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A Tale of Three Manuals

October 31st, 2006 by Troy Goodfellow · 1 Comment · Uncategorized

It’s commonplace for longtime gamers like me to complain about the dearth of big, honking manuals like they made Back in The Day. The truth is, manuals as instruction booklets aren’t as important as they used to be since tutorials and easily accessible in-game documentation make them redundant. Three recent manuals have reignited some of my ancient fire about the death of books with games, largely because they either succeed or fail to do the job set out for them.

Company of Heroes, a shining success of a game has terrible documentation in game and out. The last ten of the thirty seven page pamphlet is given over to credits and ads for other games. Unit descriptions are accompanied by gigantic icons and huge text. There is no explanation of the Allied supply cost effect or the differences between the Axis and Ally build trees. None of this is in the tutorial either. The relative strengths of outposts, vehicles or Doctrine improvements is also nowhere to be found. It’s a good thing that the game is amazing enough to make you want to explore.

Space Empires V uses a good portion of its 77 page manual – almost a fifth of it, in fact – to reprint the instructions for the in-game tutorial, instructions you will see by simply playing the tutorial. The manual descriptions are plentiful, but mostly definitional (i.e., this is what the 20+ treaty elements entail.) There is no information on precisely how to invade a planet, limits on ship speed, descriptions of ship types or a tech tree. Some of this is in game, but much of it is not. SE5 is huge – one of the deepest and most baffling games of recent years. With practice, its quality becomes apparent, but you have to wrestle a little first.

Speaking of wrestling, Dominions 3: The Awakening, will pile-drive unprepared newbies. Infamously forbidding, the Dominions games have also had inadequate documentation. Not this time. I can think of few manuals in recent years that were as old-timey as Dominions 3. Like Space Empires V, it has a tutorial walkthrough but it’s not duplicating anything in game. It has intro strategy tips, primers for every nation, pointless backstory and more charts than I ever hoped to see in a manual . The last half of the manual is charts. Plus some humor. It goes some way to making Dominions 3 less intimidating, but you will still get your ass kicked in the early going. The print is tiny, too, so you know they were trying to keep it to under 300 pages. Which they barely did. (Full disclosure: The manual was written by friend of Flash of Steel and boardgaming ass-kicker in chief Bruce Geryk.)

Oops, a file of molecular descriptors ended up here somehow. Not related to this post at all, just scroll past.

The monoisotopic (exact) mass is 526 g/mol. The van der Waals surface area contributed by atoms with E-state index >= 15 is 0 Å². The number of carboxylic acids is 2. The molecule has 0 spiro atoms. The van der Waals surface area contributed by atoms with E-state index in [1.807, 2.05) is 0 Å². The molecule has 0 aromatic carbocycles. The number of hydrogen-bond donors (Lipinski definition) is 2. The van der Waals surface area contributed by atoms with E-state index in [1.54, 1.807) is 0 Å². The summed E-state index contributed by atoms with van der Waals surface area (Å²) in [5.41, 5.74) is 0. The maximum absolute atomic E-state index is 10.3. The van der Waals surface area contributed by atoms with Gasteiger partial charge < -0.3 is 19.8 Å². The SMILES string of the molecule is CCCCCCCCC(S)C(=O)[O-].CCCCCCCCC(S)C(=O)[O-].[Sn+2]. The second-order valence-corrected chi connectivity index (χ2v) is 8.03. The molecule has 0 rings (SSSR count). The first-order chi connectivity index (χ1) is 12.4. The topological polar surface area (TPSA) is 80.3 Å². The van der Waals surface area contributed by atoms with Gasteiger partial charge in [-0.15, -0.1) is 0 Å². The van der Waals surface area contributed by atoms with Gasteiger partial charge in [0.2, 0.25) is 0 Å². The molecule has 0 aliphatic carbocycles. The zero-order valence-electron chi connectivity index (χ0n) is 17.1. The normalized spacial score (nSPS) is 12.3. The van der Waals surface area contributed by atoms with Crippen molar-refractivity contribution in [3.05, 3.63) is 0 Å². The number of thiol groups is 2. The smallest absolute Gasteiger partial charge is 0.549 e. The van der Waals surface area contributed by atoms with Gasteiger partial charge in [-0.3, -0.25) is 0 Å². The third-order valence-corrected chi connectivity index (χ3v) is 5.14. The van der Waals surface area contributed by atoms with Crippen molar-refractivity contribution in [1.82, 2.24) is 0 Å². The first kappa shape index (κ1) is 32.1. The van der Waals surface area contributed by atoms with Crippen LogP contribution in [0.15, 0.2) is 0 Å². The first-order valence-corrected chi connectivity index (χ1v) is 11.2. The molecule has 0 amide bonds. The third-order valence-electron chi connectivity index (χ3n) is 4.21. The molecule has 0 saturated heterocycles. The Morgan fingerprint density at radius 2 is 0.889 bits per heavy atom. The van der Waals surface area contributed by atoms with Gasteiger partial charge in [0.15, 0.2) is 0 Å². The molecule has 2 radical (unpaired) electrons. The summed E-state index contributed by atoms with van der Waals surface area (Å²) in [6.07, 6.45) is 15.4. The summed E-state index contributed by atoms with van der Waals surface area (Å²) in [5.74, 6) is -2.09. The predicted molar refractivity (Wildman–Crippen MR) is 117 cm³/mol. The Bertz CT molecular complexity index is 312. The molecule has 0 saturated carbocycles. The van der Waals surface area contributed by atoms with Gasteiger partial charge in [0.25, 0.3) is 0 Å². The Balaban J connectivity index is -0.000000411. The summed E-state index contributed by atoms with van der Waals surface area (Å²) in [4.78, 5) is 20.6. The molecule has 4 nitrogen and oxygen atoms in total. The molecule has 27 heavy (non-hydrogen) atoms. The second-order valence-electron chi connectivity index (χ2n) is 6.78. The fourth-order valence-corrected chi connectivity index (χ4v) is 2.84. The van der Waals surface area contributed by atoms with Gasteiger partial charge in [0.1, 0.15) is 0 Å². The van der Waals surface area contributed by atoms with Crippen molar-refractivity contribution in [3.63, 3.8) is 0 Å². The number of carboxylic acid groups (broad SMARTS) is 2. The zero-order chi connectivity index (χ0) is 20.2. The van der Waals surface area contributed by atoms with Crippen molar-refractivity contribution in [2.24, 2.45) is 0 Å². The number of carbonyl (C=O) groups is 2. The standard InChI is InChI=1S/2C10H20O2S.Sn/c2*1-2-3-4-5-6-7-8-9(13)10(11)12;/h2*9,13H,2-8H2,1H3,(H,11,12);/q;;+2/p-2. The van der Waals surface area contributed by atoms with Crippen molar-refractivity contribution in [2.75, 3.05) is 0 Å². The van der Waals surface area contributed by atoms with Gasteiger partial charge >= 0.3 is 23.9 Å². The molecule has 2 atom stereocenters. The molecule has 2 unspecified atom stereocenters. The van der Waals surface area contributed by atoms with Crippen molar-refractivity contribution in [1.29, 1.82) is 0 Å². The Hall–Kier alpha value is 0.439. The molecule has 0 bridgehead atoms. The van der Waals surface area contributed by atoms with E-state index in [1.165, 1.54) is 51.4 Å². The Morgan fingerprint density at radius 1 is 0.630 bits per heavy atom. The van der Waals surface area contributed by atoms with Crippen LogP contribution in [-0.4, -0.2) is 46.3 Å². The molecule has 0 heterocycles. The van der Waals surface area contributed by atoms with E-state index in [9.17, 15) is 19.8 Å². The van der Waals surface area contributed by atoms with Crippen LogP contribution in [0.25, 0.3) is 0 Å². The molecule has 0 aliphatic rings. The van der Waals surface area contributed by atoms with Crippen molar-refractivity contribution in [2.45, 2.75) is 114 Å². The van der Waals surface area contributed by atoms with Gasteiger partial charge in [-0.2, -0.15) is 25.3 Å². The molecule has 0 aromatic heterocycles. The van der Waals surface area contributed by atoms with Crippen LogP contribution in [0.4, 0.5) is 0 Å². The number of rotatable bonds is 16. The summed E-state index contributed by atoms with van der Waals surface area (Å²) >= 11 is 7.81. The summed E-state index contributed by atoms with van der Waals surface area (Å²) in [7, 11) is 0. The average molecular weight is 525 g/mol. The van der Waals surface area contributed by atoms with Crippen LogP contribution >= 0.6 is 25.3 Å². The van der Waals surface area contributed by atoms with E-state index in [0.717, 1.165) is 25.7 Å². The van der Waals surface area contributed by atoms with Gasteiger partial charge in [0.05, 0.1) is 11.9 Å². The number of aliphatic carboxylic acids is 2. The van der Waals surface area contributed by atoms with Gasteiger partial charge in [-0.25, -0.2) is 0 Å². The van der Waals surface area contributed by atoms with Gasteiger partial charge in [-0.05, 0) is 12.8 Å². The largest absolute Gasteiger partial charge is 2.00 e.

Even this huge tome repeats some text you will find in game. It’s easier to find in print, though, which hearkens back to what people really miss about manuals – reading them away from the computer.

The Company of Heroes manual is the type of thing you will scan while the game installs. Then you will never touch it again. Space Empires V is better; the type of thing you would read on the subway trip back from the store or maybe while dinner was cooking. It prepares the palate for the game ahead, but isn’t something you will need to consult. Dominions 3‘s manual is the stereotypical bedtime book from the Good Old Days. You will go back to it for hints, suggestions as to which race to lose as next and charts you can use to create your own graphs to plan your strategies.

My other soft spot for the Dominions 3 manual is the foreword by Kristoffer Osterman on the origins of the game world. (A lot of this sort of thing also pops up in national descriptions.) I’ve written about the lack of good designer notes in games and this is a decent one. I was clamoring for more, though. I have so many questions now. (Note to self: arrange developer interview). Space Empires V has a paragraph talking about the franchise and Company of Heroes has nothing at all. Neither does current addiction Caesar IV.

I don’t want to get all curmudgeonly. Cost is a major factor here and I can appreciate not going all out for your manual. But why spend money on a manual that either wastes space repeating things in game or is just brief unit descriptions? If Company of Heroes had not come with a manual at all, I wouldn’t have noticed. Think of the money developers would save if they just stopped pretending to care about paper documentation. Only commit if you have something interesting, like long lists of details that both SE5 and Dominions 3 insist on putting in their manuals, or additional color and insight.

Oh, and while I’m on it, do we need instructions telling us to put the CD/DVD in the CD/DVD drive? Or that we can launch the game from the Start menu? Aren’t PC gamers supposed to be the smart ones?


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  • On Site Review: Dominions 3: The Awakening

    […] I’ve already praised the print documentation. But Illwinter has recognized the importance of visual cues, as well. Gone are the vague banners that provided a poor estimate of enemy armies, replaced with rows of soldiers, clueing you into the size and composition of their forces. Who is holding which gems or items is now clearer – a small thing but it means a lot fewer menus to go through. There is a tutorial that goes a long way to getting people into the rhythm of play, though it won’t necessarily make you any good. The random map generator is in from the beginning now, though experienced players may miss a wider range of custom deisgned maps. […]